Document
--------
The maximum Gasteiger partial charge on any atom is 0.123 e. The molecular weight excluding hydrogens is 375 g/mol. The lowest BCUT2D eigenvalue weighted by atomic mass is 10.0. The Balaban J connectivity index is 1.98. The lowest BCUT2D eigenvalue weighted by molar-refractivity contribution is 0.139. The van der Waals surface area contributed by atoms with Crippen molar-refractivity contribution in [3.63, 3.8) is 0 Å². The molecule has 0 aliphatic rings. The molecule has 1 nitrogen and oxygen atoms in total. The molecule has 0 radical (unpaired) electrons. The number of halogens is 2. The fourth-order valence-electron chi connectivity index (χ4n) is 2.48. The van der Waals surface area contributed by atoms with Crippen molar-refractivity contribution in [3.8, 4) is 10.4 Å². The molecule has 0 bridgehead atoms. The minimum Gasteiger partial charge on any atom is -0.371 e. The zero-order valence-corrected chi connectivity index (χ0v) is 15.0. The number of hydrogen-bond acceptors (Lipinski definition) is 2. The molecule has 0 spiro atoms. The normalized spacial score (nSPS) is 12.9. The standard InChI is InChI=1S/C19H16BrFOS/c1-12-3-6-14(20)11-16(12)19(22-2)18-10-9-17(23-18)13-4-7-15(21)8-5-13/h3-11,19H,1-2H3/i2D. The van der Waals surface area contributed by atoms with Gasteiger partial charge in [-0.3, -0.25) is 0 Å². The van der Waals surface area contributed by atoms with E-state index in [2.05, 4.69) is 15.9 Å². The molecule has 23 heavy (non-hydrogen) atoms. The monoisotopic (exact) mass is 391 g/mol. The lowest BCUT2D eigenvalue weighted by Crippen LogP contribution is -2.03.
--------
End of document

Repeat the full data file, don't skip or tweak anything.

The maximum Gasteiger partial charge on any atom is 0.123 e. The molecular weight excluding hydrogens is 375 g/mol. The lowest BCUT2D eigenvalue weighted by atomic mass is 10.0. The Balaban J connectivity index is 1.98. The lowest BCUT2D eigenvalue weighted by molar-refractivity contribution is 0.139. The van der Waals surface area contributed by atoms with Crippen molar-refractivity contribution in [3.63, 3.8) is 0 Å². The molecule has 0 aliphatic rings. The molecule has 1 nitrogen and oxygen atoms in total. The molecule has 0 radical (unpaired) electrons. The number of halogens is 2. The fourth-order valence-electron chi connectivity index (χ4n) is 2.48. The van der Waals surface area contributed by atoms with Crippen molar-refractivity contribution in [3.8, 4) is 10.4 Å². The molecule has 0 bridgehead atoms. The minimum Gasteiger partial charge on any atom is -0.371 e. The zero-order valence-corrected chi connectivity index (χ0v) is 15.0. The number of hydrogen-bond acceptors (Lipinski definition) is 2. The molecule has 0 spiro atoms. The normalized spacial score (nSPS) is 12.9. The standard InChI is InChI=1S/C19H16BrFOS/c1-12-3-6-14(20)11-16(12)19(22-2)18-10-9-17(23-18)13-4-7-15(21)8-5-13/h3-11,19H,1-2H3/i2D. The van der Waals surface area contributed by atoms with Gasteiger partial charge in [-0.3, -0.25) is 0 Å². The van der Waals surface area contributed by atoms with E-state index in [2.05, 4.69) is 15.9 Å². The molecule has 23 heavy (non-hydrogen) atoms. The monoisotopic (exact) mass is 391 g/mol. The lowest BCUT2D eigenvalue weighted by Crippen LogP contribution is -2.03.